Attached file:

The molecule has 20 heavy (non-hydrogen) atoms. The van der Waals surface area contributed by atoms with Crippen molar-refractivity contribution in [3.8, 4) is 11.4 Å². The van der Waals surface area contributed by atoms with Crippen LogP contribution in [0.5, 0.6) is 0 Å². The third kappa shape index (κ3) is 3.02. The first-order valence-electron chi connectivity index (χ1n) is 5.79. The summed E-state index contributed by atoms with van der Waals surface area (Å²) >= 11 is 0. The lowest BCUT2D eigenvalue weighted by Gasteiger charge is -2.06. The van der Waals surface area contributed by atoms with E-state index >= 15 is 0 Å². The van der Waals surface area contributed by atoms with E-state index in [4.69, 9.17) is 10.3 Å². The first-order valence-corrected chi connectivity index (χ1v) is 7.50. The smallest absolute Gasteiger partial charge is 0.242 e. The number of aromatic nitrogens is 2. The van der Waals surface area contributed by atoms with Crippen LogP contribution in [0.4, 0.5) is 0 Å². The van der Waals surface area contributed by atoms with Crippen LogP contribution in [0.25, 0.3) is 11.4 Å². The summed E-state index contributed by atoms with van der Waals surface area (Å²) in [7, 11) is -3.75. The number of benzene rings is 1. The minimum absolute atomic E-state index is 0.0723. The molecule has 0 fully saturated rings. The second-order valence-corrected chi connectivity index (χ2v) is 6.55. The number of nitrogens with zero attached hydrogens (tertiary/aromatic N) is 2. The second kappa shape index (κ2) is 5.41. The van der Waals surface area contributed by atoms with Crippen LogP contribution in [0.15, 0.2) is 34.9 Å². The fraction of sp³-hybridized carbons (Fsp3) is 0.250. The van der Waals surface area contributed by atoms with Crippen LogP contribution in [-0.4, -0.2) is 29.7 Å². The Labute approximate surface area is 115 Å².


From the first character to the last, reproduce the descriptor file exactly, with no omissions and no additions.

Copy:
The molecule has 20 heavy (non-hydrogen) atoms. The van der Waals surface area contributed by atoms with Crippen molar-refractivity contribution in [3.8, 4) is 11.4 Å². The van der Waals surface area contributed by atoms with Crippen LogP contribution in [0.5, 0.6) is 0 Å². The third kappa shape index (κ3) is 3.02. The first-order valence-electron chi connectivity index (χ1n) is 5.79. The summed E-state index contributed by atoms with van der Waals surface area (Å²) >= 11 is 0. The lowest BCUT2D eigenvalue weighted by Gasteiger charge is -2.06. The van der Waals surface area contributed by atoms with E-state index >= 15 is 0 Å². The van der Waals surface area contributed by atoms with E-state index in [4.69, 9.17) is 10.3 Å². The first-order valence-corrected chi connectivity index (χ1v) is 7.50. The smallest absolute Gasteiger partial charge is 0.242 e. The number of aromatic nitrogens is 2. The van der Waals surface area contributed by atoms with Crippen LogP contribution in [0.4, 0.5) is 0 Å². The van der Waals surface area contributed by atoms with Crippen LogP contribution in [0.25, 0.3) is 11.4 Å². The summed E-state index contributed by atoms with van der Waals surface area (Å²) in [7, 11) is -3.75. The number of benzene rings is 1. The minimum absolute atomic E-state index is 0.0723. The molecule has 0 fully saturated rings. The second-order valence-corrected chi connectivity index (χ2v) is 6.55. The number of nitrogens with zero attached hydrogens (tertiary/aromatic N) is 2. The second kappa shape index (κ2) is 5.41. The van der Waals surface area contributed by atoms with Crippen LogP contribution in [0.15, 0.2) is 34.9 Å². The fraction of sp³-hybridized carbons (Fsp3) is 0.250. The van der Waals surface area contributed by atoms with Crippen LogP contribution in [-0.4, -0.2) is 29.7 Å². The Labute approximate surface area is 115 Å².